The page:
So back to the dream. Mom has up & decided she's going to cut her visit (and MY time) short to go off on some flighty, selfish shopping journey. And so I tried to rationally explain to Mom why I didn't appreciate it. I started to explain how she wasn't considering me, and how this was hurting my feelings. I remember saying repetitively, "Mom... ... You KNOW why I'm upset about this." With this line of conversation, I was connecting her cutting her visit short with her leaving the family a decade ago. I was turning the screws to try to get her to stay. And she'd act dumb, and I'd interrupt saying, "MOM -- I know you KNOW why I'm upset."
And that was it. That's when I woke up. So comforting, and yet so disturbing.
For the first time, I think, I've realized how much Mom's departure from my family actually did affect me. Like the stereotypical "hero child," I wanted to pretend that I was above mere feelings -- that I was an impregnable fortress that couldn't be touched by pain or hurt. And yet I was still feeling it all. And here I am NOW -- almost TEN years later -- STILL feeling it because I never really dealt with it.
You wanna know what song I listened to most during that dreadful "Simon & Garfunkel" period? It's called "I Am a Rock." Until just a few weeks ago, right after I dreamed this dream, I hadn't realized how much this song conditioned my response to those events in my life until I randomly heard this song on the radio -- the first time I'd given it a listen almost TEN years.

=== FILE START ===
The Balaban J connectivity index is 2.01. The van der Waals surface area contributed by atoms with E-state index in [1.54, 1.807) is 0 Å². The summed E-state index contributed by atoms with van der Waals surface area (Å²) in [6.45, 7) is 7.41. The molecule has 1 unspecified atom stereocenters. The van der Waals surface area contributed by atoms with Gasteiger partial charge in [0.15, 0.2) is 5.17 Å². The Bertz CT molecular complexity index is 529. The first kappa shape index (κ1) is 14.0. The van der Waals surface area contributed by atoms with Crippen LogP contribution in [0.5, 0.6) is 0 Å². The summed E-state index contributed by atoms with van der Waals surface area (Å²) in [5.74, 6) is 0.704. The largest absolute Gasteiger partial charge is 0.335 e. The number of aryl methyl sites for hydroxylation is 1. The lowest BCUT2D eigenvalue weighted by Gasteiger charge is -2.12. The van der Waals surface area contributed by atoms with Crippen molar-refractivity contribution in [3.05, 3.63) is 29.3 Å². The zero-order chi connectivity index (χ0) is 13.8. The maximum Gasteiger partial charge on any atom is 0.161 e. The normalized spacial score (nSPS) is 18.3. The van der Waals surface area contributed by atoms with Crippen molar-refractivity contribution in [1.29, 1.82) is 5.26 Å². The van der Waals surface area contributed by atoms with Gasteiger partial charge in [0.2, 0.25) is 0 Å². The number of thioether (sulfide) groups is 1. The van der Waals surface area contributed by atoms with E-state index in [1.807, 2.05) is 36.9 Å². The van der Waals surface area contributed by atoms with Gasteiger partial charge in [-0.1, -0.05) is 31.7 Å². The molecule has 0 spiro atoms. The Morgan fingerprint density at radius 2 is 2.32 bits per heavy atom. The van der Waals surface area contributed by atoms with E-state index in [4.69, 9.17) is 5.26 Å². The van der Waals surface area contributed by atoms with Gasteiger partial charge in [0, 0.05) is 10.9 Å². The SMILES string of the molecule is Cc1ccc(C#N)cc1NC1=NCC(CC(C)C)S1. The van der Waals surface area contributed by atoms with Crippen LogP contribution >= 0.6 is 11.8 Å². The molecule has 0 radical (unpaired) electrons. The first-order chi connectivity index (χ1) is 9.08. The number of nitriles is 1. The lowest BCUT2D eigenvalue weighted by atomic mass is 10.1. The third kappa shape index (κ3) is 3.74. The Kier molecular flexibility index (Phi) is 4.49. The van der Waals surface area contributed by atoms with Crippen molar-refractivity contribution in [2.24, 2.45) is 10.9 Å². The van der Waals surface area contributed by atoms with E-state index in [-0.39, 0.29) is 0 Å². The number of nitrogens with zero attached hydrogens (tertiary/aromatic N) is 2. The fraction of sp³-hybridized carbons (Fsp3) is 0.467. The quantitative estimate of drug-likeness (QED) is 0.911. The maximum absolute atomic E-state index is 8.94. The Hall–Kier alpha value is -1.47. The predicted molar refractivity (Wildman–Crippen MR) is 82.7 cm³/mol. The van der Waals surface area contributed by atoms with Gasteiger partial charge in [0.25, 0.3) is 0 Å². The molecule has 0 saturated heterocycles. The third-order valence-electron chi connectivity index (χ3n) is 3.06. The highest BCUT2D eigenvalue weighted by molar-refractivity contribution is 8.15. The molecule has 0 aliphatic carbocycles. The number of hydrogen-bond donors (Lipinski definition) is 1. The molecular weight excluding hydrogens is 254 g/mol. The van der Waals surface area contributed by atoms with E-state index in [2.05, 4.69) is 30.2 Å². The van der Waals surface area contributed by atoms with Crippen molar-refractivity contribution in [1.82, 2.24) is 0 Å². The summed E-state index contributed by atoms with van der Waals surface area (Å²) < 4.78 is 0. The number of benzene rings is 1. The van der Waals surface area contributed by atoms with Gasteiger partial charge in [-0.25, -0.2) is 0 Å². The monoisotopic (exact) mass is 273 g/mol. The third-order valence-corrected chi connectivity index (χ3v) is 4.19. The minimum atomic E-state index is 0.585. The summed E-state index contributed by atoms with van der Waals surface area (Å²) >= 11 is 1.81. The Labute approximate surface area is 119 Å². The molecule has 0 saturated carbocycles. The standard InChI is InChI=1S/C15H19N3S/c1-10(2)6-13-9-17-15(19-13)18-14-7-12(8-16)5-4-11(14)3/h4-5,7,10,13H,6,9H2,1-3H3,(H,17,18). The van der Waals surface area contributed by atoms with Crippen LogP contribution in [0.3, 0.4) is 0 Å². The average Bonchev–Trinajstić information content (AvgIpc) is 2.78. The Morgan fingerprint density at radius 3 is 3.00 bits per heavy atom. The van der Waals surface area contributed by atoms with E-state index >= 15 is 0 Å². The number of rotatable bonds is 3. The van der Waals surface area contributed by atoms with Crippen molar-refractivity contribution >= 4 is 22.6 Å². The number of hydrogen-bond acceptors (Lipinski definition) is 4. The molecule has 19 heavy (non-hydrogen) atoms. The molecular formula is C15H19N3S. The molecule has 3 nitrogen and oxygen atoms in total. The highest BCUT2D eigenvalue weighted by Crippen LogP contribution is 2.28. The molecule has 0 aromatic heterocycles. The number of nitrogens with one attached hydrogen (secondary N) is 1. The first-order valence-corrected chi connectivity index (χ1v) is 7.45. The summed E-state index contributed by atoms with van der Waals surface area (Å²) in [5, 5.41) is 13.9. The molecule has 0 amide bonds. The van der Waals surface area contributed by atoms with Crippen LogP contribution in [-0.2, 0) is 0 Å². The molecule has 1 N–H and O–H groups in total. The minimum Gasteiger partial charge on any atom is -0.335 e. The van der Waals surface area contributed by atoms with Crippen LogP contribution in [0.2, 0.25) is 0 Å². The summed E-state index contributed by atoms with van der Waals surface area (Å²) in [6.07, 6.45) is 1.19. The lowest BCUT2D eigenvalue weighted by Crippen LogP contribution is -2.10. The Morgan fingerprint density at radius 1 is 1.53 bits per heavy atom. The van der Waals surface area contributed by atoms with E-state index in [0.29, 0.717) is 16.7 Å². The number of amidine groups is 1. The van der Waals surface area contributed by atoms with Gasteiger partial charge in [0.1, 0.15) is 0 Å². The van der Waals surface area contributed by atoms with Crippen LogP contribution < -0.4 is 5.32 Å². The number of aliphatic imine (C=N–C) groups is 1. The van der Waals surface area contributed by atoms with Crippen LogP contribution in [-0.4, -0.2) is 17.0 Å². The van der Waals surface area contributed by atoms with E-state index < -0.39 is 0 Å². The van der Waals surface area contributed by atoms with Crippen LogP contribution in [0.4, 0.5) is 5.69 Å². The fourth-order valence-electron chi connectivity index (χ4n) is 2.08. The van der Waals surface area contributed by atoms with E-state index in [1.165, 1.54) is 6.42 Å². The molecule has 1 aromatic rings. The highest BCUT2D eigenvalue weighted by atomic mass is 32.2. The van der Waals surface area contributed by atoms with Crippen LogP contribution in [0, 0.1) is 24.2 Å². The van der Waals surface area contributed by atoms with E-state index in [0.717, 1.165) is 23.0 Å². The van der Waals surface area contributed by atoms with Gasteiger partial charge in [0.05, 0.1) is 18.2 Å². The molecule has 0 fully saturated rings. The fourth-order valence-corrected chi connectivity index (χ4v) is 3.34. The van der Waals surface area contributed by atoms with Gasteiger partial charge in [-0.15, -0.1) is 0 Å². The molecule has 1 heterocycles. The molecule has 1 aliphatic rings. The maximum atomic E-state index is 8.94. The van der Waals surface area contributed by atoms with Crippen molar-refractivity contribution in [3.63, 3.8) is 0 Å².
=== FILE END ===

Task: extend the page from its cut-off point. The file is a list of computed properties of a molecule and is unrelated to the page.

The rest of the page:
The first & last lines are so revealing...
"A winter's day
In a deep & dark December
I am alone..."
"...And a rock feels no pain
And an island never cries."
Dreams can shake us up because sometimes they make us deal with emotional issues that we've tried to sweep under the rug. For me, my response to the intense emotional turmoil in my life at that time was to retreat into myself & shut others out of my life. To this day, my personality still resonates with figures & characters who can be strong, self-reliant people without the need of supporting friends or family.
Listen to something I wrote but never published on the blog when I was trying to clear my mind about an infatuation with a particular girl a couple of years ago. I was pontificating about my own romance with being like a cowboy:
Cowboys don't need girls -- it's just them, their horse, & the frontier. It's what I love about the movie "Jeremiah Johnson."
And yet still he learned to settle down with his wife & adopted boy.
So part of me likes the independence of singleness. The cowboy-esque "I'm satisfied on my own" attitude that doesn't need anyone else.
You know, it didn't take long for God to figure out in Scripture that "it is not good for man to be alone." We were not created to be Christian Cowboys wild & roaming the frontier all by ourselves. I wasn't created for that. I, and we all, were created for community.
I suppose I'm writing this for the benefit of my friends, or for anyone who might stumble across this while doing a Google Search. In life, there are going to be unique times where we face intense grief or disappointment. It's not a matter of if, but when. When you do, I encourage you to do the courageous thing and face your grief or disappointment head-on. You will not be able to put it off forever. Someday your feelings will find you; perhaps long after it's too late to deal with the person who helped produce those feelings.